WASHINGTON – House lawmakers are seeking a congressional hearing into Bureau of Land Management corrals and holding facilities following the death of wild horses to disease after they were captured in controversial roundups.
Rep. Dina Titus, D-Nev., and other Democrats on the Congressional Animal Protection Caucus, urged Chairman Raul Grijalva, D-Ariz., chairman of the House Natural Resources Committee to examine BLM’s management and operations at the time of the deaths.
The request for an investigation comes after BLM released reports on internal reviews into several federal corrals and holding facilities – including three in Nevada – where inspectors found violations with operations and procedures.
“After reviewing assessments of the off-range facilities evaluated this year, we are concerned about documented trends of inadequate biosecurity controls, understaffing, lack of recordkeeping, limited access to hay and water, and issues related to pen maintenance,” the lawmakers wrote in their letter.
Equine disease and viruses have been cited by veterinarians and federal officials for 145 deaths of wild horses in a Canon City, Colorado corral after a roundup was conducted earlier this year.
Other horses died in a holding facility in Wheatland, Wyoming.
In Nevada, Titus called for an end to helicopter roundups after video was shown of a hovering craft chasing a foal that led to a gruesome leg injury and the death of the young horse. The incident occurred west of Ely this year.
About a dozen horses died following that roundup. Titus filed legislation to halt the use of helicopters in roundups.
In light of the deaths at corrals, Titus and Rep. Steve Cohen, D-Tenn., have asked Interior Secretary Deb Haaland to halt roundups until investigations by state and federal biologists and officials are completed.
In addition, BLM is conducting pre-planned reviews of the holding facilities.
The BLM conducted internal assessments at eight of its 28 holding facilities, including the Northern Nevada Correctional Center in Carson City, the Palomino Valley Center in Reno and the Indian Lakes corral in Fallon.
Understaffing was found at the Northern Nevada Correctional Center, according to a BLM report. Fencing and holding facility gates were inadequate. The facility lacked shade and shelter for some horses, along with erosion issues that could prevent foals from water sources.
Lack of access to hay and inadequate fencing were reported at the Palomino Valley Center. Similar issues were found at Indian Lakes, as well as failing to follow BLM vaccination and record keeping policies, reports noted.
Still, the three Nevada corrals were given compliance marks of more than 86 percent, according to the BLM reports, with recommendations to bring them to up to 100 percent.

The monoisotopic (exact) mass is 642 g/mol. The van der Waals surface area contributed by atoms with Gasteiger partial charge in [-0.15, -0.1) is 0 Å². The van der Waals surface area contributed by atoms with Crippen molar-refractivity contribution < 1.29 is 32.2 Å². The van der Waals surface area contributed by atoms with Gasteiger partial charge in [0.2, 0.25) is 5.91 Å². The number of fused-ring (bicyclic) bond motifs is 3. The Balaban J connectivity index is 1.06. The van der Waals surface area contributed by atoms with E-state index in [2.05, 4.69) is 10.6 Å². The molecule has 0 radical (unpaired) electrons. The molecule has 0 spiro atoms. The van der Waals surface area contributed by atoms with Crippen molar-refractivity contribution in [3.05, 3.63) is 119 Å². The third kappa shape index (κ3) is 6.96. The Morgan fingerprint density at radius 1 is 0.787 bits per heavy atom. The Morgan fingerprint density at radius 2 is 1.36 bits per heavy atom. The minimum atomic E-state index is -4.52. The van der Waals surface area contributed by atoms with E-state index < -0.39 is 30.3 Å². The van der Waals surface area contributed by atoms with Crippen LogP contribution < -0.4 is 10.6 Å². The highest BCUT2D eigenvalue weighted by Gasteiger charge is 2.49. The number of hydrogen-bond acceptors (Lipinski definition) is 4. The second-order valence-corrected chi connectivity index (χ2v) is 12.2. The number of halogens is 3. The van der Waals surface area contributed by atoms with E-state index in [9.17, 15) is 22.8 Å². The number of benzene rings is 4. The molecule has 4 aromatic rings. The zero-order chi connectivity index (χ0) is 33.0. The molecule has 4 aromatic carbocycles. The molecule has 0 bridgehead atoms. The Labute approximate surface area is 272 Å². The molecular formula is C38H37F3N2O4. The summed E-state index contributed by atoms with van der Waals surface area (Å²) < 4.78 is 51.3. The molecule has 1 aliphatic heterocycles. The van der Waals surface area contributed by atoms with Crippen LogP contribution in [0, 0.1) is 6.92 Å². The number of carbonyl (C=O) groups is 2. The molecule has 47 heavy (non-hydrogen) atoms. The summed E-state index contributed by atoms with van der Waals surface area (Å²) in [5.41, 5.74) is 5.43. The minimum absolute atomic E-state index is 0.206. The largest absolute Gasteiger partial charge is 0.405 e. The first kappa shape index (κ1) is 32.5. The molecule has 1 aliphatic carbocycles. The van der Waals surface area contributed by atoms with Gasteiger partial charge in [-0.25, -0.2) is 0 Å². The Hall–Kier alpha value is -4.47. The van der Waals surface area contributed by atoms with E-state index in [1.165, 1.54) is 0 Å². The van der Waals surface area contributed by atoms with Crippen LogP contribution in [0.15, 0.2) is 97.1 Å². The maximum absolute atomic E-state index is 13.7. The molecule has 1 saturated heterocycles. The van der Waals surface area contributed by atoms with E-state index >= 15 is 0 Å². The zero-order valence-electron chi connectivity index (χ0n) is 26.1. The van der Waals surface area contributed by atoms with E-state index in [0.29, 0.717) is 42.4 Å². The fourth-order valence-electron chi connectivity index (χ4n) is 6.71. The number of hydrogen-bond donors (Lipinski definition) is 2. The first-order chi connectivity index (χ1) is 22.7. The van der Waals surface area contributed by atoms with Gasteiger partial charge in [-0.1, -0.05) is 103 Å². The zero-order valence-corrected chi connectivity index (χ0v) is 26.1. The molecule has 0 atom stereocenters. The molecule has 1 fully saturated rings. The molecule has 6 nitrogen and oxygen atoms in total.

Horse roundups planned
Titus said in the letter to Grijalva that a congressional oversight hearing was necessary to insure the protection and health of wild horses held in federal facilities.
BLM officials announced earlier this year that the agency planned to remove 22,000 wild horses and burros from public lands due to overpopulation, the lack of natural predators and overgrazing of natural food sources consumed by native species.
Although the roundups were recently halted, BLM is expected to resume its program to remove the animals from public lands. A spokesman for BLM in Nevada said there is no imminent plan to conduct a roundup in Clark County, or in the state.
Meanwhile, the lawmakers and wild horse activists want all roundups and the BLM adoption program to halt, in favor of birth control methods to stop the growth of the herds that roam in most Southwest States.
The also want a stop the use holding corrals where the diseases have spread and the animals perished in large numbers.
“Reform is urgent and necessary,” said Suzanne Roy, executive director of the American Wild Horse Campaign.
BLM currently use fertility programs as part of its overall effort to manage wild horses. There are 82,384 horses nationally, with about half, or 46,570 in Nevada, according to BLM statistics for 2022.
The animals have become an iconic symbol of the American West.
Most wild horses and burros living today are descendants of animals that were released or escaped from Spanish explorers, ranchers, miners, the U.S. Cavalry and Native Americans, according to BLM.
Officials with BLM have sought to manage the rapidly growing populations in 177 herd management areas over roughly 27 million acres of public lands in 10 states.
Horses and burros that are captured and deemed healthy are placed in an adoption program, which has been embroiled in its own unique set of controversies.
Contact Gary Martin at firstname.lastname@example.org. Follow @garymartindc on Twitter.